The trial judge found no Batson violation with respect to the female jurors.  The trial judge did find a violation with respect to the one male, Juror # 70; therefore, the judge granted the State’s motion and redrew the jury.  None of the jurors initially challenged by Petitioner was selected for the second jury.  No Batson motion was made, and the second jury served at trial.

Later, during the hearing on requests to charge, Petitioner objected to the trial judge charging the jury that under South Carolina Code Ann. §  16-3-657 (2003), “the testimony of a victim need not be corroborated in prosecutions” for CSC with a minor.  Petitioner argued that the charge improperly implies that the alleged victim’s testimony is more credible than other witnesses’ testimony.  The trial judge disagreed and gave the charge.  

After the jury returned with guilty verdicts, Petitioner moved for a new trial based both on the trial judge’s redrawing of the jury and on the charge to the jury.  The judge court denied the motion on both grounds.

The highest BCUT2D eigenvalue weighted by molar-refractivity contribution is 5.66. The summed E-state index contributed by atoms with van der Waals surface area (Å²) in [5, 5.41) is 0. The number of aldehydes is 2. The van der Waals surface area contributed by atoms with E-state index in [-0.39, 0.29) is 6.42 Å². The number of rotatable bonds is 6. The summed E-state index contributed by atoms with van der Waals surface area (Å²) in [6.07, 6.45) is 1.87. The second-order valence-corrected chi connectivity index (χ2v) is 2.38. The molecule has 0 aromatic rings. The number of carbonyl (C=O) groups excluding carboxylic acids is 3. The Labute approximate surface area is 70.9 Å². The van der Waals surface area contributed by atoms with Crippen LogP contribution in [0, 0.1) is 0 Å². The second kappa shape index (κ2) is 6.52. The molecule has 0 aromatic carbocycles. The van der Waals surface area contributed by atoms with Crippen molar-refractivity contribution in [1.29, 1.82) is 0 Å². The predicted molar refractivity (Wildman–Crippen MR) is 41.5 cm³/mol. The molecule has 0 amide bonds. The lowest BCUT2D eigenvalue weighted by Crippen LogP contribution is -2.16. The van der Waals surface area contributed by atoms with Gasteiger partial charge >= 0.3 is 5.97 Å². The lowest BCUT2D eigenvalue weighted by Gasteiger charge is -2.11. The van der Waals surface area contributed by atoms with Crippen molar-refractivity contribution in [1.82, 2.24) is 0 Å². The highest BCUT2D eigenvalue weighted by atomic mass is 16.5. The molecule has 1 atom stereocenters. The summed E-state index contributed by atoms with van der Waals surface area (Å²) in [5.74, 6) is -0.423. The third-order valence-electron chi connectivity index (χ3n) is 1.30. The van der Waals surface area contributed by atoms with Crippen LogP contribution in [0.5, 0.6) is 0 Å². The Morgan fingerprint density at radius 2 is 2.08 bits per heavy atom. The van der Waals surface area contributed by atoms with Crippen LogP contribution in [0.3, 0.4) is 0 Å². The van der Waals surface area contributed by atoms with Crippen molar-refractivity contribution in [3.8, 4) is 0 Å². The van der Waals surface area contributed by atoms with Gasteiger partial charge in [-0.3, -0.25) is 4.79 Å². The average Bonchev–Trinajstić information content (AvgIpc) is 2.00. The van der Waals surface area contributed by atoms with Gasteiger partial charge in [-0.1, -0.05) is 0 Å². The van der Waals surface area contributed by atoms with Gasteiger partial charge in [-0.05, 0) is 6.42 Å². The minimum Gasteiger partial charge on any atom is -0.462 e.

Petitioner appealed the convictions and the Court of Appeals affirmed.  The Court of Appeals held that the trial judge had erred in granting the State’s Batson motion, because “no gender based discrimination was associated with the striking of” the one male juror.  Rayfield, 357 S.C. at 503, 593 S.E.2d at 490.  The Court of Appeals further held, however, that the trial judge’s error was harmless because none of the jurors whom Petitioner excused from the original jury served on the trial jury.  Id. at 504, 593 S.E.2d at 490.  According to the Court of Appeals, its holding was required under our opinion in State v. Adams, 322 S.C. 114, 470 S.E.2d 366 (1996).  Id.

With respect to the jury charge, the Court of Appeals held that the trial judge had committed no error.  The Court of Appeals noted that the no-corroboration charge withstood appellate scrutiny in State v. Schumpert, 312 S.C. 502, 435 S.E.2d 859 (1993).  Rayfield, 357 S.C. at 505, 593 S.E.2d at 491.  The Court of Appeals held that the charge as a whole was proper.  Id.